The disseminated graphite in marble sample processed by SGS at bench scale was composed of quarter-split drill core (NQ size) obtained from 14 diamond drill holes. Up to five samples were collected from each hole, for a total of 45 samples, with a total mass of 38 kg. The samples were collected from widely separated occurrences of disseminated graphite in marble mineralization, with the goal of providing a metallurgical sample with 0.5% graphite content. (To view a map of the sample locations, please refer to: http://www.canadacarbon.com/images/miller-marble-composite.jpg ) The 38 kg of material was crushed and homogenized at SGS. The calculated head grade obtained from these low-grade flotation trials was 0.53% graphite. As the post-purification results of the disseminated graphite were similar to those obtained from the pilot plant flotation material with a calculated head grade of 7.63%, the Company is confident that thermal upgrading can yield ultra-high purity graphite over a variety of potential head grade scenarios.
Marketing Studies for White Marble
As reported by the Company on February 19, 2015, wide intersections of white marble were discovered to lie adjacent to the main vein/skarn graphite mineralized zones, also hosted in white marble. Consultations with dimensional stone industry representatives revealed that the white marble intersections were continuous enough to warrant further evaluation of the quality and size of the marble units. A significant component of this year's drill campaign was dedicated to better defining the white marble zones.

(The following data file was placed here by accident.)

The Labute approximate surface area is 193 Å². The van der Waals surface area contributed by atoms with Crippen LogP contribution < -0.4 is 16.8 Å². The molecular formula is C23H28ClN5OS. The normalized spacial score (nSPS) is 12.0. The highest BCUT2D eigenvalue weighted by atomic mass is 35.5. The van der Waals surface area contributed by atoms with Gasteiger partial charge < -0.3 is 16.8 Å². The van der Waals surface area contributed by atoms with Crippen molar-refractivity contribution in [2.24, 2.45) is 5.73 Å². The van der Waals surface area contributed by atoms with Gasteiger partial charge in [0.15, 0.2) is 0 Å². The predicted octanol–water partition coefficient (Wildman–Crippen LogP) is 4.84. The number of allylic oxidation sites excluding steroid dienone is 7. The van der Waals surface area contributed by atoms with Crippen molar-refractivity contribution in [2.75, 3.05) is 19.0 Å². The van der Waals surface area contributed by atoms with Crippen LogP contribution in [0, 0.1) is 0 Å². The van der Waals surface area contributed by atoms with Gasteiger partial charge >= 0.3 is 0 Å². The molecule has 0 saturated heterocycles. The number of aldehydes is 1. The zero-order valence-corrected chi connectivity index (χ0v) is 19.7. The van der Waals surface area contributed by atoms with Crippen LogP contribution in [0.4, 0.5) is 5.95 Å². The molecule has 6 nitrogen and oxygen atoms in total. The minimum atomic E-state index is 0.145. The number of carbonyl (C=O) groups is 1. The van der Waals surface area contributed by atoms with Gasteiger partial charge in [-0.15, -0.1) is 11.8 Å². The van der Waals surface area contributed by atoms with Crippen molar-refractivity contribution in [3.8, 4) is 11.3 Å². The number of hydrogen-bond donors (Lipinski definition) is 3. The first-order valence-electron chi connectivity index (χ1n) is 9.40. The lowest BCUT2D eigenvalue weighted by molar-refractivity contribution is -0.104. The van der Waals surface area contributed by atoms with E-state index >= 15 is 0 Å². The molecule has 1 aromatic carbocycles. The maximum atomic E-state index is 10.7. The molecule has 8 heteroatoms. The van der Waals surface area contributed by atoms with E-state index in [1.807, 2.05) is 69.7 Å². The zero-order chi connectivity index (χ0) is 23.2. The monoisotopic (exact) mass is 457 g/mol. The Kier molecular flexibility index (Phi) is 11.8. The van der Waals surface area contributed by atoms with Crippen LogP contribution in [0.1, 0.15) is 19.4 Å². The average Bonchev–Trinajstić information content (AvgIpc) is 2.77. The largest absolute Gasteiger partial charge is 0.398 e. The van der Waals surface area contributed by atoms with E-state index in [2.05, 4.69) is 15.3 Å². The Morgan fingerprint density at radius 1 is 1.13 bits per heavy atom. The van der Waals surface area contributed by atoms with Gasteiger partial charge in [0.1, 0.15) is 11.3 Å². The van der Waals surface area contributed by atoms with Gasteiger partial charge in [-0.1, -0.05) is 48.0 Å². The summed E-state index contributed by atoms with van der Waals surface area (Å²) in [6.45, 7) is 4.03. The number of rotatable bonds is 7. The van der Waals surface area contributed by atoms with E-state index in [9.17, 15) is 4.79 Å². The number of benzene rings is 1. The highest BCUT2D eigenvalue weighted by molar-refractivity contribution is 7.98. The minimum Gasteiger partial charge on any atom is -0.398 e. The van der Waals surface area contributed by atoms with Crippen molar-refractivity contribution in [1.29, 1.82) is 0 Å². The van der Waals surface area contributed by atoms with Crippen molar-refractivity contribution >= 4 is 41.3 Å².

A block of marble weighing approximately one tonne was shipped to an architectural stone processor located in Quebec, for cutting, polishing and assessment. The processor reported that the Miller marble was whiter, less brittle, easier to cut, and polished to a luster not seen in the imported white marble that they currently process. Following a site visit to the Miller Project, the processor has requested a further 50 tonnes of marble blocks, to prepare cut and polished samples, and make them available to his clients for their own assessments. The Quebec Mining Act permits the extraction of 50 tonnes of dimensional stone for testing purposes. The Company is in the process of extracting and delivering large blocks of white marble, as requested. (To view photographs of the marble block quarrying activities, please refer to: http://www.canadacarbon.com/miller-images )
Detailed chemical analysis of the flotation tailings, composed entirely of crushed marble, has demonstrated that the tailings have calcium, iron, silica, and aluminum levels suitable as feedstock for cement manufacturers. The Miller marble contains low levels of magnesium, which makes it well-suited for certain specific value-added products distributed by the two international cement companies now in discussions with the Company.
The Company is negotiating an agreement to sell any waste/broken marble to a local quarry operator, to be removed at the third-party's expense.